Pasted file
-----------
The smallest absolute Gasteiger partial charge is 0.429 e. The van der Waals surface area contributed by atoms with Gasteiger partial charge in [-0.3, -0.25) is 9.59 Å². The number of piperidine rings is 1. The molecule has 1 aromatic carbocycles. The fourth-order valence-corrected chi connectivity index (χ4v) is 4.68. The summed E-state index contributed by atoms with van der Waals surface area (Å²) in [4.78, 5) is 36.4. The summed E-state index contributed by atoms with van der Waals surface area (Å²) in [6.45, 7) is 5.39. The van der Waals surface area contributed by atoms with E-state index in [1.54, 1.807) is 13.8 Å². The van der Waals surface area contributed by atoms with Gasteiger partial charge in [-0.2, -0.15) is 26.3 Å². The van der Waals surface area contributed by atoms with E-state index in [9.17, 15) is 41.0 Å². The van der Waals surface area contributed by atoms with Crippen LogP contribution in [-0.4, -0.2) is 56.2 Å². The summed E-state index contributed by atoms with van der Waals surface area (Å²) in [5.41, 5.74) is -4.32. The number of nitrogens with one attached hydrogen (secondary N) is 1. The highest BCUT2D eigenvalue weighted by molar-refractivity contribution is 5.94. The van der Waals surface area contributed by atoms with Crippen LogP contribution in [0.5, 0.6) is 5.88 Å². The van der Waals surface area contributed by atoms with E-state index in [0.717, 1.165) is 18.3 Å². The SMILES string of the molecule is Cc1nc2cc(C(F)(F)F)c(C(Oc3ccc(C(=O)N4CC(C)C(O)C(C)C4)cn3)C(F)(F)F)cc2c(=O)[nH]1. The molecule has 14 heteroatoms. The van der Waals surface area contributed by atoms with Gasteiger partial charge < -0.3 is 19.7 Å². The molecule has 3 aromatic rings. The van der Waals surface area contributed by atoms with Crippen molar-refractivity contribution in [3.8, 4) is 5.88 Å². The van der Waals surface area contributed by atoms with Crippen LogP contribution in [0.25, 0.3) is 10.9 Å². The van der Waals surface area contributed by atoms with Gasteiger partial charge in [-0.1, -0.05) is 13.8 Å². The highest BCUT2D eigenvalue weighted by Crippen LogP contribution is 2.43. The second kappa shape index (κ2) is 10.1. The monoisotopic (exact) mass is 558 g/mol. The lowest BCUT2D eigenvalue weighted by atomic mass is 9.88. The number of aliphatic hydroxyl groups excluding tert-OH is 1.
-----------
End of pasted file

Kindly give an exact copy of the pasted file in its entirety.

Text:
The smallest absolute Gasteiger partial charge is 0.429 e. The van der Waals surface area contributed by atoms with Gasteiger partial charge in [-0.3, -0.25) is 9.59 Å². The number of piperidine rings is 1. The molecule has 1 aromatic carbocycles. The fourth-order valence-corrected chi connectivity index (χ4v) is 4.68. The summed E-state index contributed by atoms with van der Waals surface area (Å²) in [4.78, 5) is 36.4. The summed E-state index contributed by atoms with van der Waals surface area (Å²) in [6.45, 7) is 5.39. The van der Waals surface area contributed by atoms with E-state index in [1.54, 1.807) is 13.8 Å². The van der Waals surface area contributed by atoms with Gasteiger partial charge in [-0.2, -0.15) is 26.3 Å². The van der Waals surface area contributed by atoms with E-state index in [9.17, 15) is 41.0 Å². The van der Waals surface area contributed by atoms with Crippen LogP contribution in [-0.4, -0.2) is 56.2 Å². The summed E-state index contributed by atoms with van der Waals surface area (Å²) in [5.41, 5.74) is -4.32. The number of nitrogens with one attached hydrogen (secondary N) is 1. The highest BCUT2D eigenvalue weighted by molar-refractivity contribution is 5.94. The van der Waals surface area contributed by atoms with Crippen LogP contribution in [0.5, 0.6) is 5.88 Å². The van der Waals surface area contributed by atoms with E-state index in [0.717, 1.165) is 18.3 Å². The SMILES string of the molecule is Cc1nc2cc(C(F)(F)F)c(C(Oc3ccc(C(=O)N4CC(C)C(O)C(C)C4)cn3)C(F)(F)F)cc2c(=O)[nH]1. The molecule has 14 heteroatoms. The van der Waals surface area contributed by atoms with Gasteiger partial charge < -0.3 is 19.7 Å². The molecule has 3 aromatic rings. The van der Waals surface area contributed by atoms with Crippen molar-refractivity contribution in [3.8, 4) is 5.88 Å². The van der Waals surface area contributed by atoms with Crippen LogP contribution in [0.25, 0.3) is 10.9 Å². The van der Waals surface area contributed by atoms with Gasteiger partial charge in [-0.1, -0.05) is 13.8 Å². The highest BCUT2D eigenvalue weighted by Crippen LogP contribution is 2.43. The second kappa shape index (κ2) is 10.1. The monoisotopic (exact) mass is 558 g/mol. The lowest BCUT2D eigenvalue weighted by atomic mass is 9.88. The number of aliphatic hydroxyl groups excluding tert-OH is 1.